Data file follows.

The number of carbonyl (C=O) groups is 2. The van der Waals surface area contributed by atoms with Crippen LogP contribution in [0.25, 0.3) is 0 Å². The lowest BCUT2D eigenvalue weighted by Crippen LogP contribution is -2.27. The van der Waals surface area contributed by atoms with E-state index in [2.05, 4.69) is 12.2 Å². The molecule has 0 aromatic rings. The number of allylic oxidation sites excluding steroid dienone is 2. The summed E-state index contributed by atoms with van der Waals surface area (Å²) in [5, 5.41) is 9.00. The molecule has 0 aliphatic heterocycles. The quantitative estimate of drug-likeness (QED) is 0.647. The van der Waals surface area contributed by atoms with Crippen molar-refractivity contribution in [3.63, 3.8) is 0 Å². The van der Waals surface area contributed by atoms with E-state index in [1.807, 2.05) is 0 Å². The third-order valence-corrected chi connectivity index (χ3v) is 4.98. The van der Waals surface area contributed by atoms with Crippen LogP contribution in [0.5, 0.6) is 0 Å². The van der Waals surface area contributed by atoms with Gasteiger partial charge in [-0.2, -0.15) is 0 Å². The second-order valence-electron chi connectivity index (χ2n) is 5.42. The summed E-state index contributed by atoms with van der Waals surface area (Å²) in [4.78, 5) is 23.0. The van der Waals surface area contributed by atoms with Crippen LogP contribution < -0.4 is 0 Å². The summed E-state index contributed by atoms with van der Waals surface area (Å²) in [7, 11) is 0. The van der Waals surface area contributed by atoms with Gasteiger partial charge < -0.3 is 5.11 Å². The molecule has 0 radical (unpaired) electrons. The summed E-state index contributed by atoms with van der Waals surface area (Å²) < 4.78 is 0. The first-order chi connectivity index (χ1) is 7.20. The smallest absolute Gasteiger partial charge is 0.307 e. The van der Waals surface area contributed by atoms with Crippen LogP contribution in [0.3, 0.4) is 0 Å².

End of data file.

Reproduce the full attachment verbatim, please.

The number of carbonyl (C=O) groups is 2. The van der Waals surface area contributed by atoms with Crippen LogP contribution in [0.25, 0.3) is 0 Å². The lowest BCUT2D eigenvalue weighted by Crippen LogP contribution is -2.27. The van der Waals surface area contributed by atoms with E-state index in [2.05, 4.69) is 12.2 Å². The molecule has 0 aromatic rings. The number of allylic oxidation sites excluding steroid dienone is 2. The summed E-state index contributed by atoms with van der Waals surface area (Å²) in [5, 5.41) is 9.00. The molecule has 0 aliphatic heterocycles. The quantitative estimate of drug-likeness (QED) is 0.647. The van der Waals surface area contributed by atoms with Crippen molar-refractivity contribution in [3.63, 3.8) is 0 Å². The van der Waals surface area contributed by atoms with E-state index in [1.807, 2.05) is 0 Å². The third-order valence-corrected chi connectivity index (χ3v) is 4.98. The van der Waals surface area contributed by atoms with Crippen LogP contribution in [0.5, 0.6) is 0 Å². The van der Waals surface area contributed by atoms with Gasteiger partial charge in [-0.2, -0.15) is 0 Å². The second-order valence-electron chi connectivity index (χ2n) is 5.42. The summed E-state index contributed by atoms with van der Waals surface area (Å²) in [4.78, 5) is 23.0. The van der Waals surface area contributed by atoms with Crippen LogP contribution < -0.4 is 0 Å². The summed E-state index contributed by atoms with van der Waals surface area (Å²) in [7, 11) is 0. The van der Waals surface area contributed by atoms with Gasteiger partial charge < -0.3 is 5.11 Å². The molecule has 0 radical (unpaired) electrons. The summed E-state index contributed by atoms with van der Waals surface area (Å²) < 4.78 is 0. The first-order chi connectivity index (χ1) is 7.20. The smallest absolute Gasteiger partial charge is 0.307 e. The van der Waals surface area contributed by atoms with Crippen LogP contribution in [0.3, 0.4) is 0 Å².